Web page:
Wednesday, June 8, 2011

The Clark Fork is Flowing.....High

The Clark Fork River, which flows west through Missoula, is flowing at historically high levels right now. If you don't live here or didn't study this river for 3 years, you might not be as excited about these high flows as I am. It should be no surprise, that when temperatures rocket into the 80s (in the valley) and some significant rain quickly follows, that the still sizable snowpack in the Upper Clark Fork basin will begin to melt. Currently (as I type), the Clark Fork above Missoula is flowing at 24,900 cubic feet per second (cfs), higher than I have ever seen it during my time in Missoula.

And it is rising. The National Weather Service is predicting that the CFR will peak at around 13.39 feet 14.8 feet 13.95 feet or approximately 30,000 cfs 34,000 to 35,000 cfs 31,000 cfs on Thursday. If it peaks at around 30,000 cfs 34,000 to 35,000 cfs  31,000 cfs, the flows will be the fifth second fifth largest during the 82 years of record.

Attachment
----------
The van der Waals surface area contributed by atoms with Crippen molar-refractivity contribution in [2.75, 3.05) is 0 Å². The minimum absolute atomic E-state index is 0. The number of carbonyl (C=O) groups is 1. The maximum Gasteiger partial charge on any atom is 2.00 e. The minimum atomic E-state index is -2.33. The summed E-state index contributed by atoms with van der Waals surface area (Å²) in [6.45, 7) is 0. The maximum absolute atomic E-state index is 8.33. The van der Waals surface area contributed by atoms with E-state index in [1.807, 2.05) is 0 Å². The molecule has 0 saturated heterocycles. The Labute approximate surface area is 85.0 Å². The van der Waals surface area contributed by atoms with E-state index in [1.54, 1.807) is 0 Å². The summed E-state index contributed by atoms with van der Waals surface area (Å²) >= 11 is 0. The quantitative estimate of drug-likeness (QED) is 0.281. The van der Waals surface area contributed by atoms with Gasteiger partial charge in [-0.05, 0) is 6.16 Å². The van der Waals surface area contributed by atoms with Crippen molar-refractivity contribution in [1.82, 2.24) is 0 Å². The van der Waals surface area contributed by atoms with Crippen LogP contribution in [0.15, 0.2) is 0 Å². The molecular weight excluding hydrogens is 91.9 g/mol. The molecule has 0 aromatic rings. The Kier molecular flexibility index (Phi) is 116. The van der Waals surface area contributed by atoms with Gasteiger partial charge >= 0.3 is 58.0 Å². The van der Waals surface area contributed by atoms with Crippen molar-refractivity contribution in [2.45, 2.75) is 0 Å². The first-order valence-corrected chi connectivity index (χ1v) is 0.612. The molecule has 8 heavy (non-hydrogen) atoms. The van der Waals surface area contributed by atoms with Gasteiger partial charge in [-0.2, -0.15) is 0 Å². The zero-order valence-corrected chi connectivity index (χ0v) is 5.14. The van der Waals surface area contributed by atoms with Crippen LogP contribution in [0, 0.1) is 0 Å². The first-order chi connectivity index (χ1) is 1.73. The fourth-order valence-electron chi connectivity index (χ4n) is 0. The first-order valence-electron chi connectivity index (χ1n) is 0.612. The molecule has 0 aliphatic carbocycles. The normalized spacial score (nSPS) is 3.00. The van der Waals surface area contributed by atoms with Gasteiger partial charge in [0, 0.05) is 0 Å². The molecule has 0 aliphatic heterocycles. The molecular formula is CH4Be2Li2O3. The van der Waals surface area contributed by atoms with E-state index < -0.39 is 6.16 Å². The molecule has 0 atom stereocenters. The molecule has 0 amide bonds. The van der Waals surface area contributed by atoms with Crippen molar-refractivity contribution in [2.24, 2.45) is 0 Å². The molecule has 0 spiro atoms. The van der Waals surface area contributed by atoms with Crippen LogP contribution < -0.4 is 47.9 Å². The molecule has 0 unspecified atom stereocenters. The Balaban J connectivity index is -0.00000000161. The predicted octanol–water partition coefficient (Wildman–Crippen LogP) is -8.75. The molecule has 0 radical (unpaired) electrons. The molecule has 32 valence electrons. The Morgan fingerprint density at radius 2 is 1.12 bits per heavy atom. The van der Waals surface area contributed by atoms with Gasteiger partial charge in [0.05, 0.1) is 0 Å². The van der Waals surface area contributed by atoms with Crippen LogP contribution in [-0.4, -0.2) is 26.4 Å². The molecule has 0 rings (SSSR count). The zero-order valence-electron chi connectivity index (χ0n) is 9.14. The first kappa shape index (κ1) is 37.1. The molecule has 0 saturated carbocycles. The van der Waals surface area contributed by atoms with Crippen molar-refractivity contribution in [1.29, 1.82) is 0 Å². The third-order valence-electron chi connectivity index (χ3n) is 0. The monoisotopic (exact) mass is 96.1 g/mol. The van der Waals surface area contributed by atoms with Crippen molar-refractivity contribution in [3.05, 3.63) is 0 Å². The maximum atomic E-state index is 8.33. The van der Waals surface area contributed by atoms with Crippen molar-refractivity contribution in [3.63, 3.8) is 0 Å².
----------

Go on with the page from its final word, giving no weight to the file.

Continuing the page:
Larger flows will only have been experienced in 1908, 1948, 1975, and 1964. As a fluvial geomorphology nerd, I am excited. Excited to see a 16-year 40-year 16-year Recurrence Interval flood. Excited to see the Clark Fork hit Major Flood Stage. Excited to see how the restored section of the Clark Fork holds up and adjusts.

Hopefully the people and properties around Tower Street are relatively unharmed.

UPDATE: NWS has estimated that the peak flow will be pushed back to Friday and will top out at 13.95 feet, which is the equivalent to about 30,500 to 31,000 cfs. Still a significant flood. Not the second biggest of all-timessss though. I am done updating this until the peak actually happens.



owl said...

fluvial geomor-what? :) That's pretty cool. I'm not up on the terminology, but I enjoy watching a good flood or tsunami or tornado from the nature aspect of it. that CFS reading is incredible in context, isn't it? PS - How far are you from Centennial Valley and what day can I fish with you? :)

Ivan said...

i will tell you about fluvial geomorphology when you come out here. one of the reasons I didn't enter the contest was the fact that I am floating and fishing the smith river during a portion of time. If you make it out a couple days before the TU event, we could meet halfway at the Big Hole. I am about 5 hours away from Centennial Valley.

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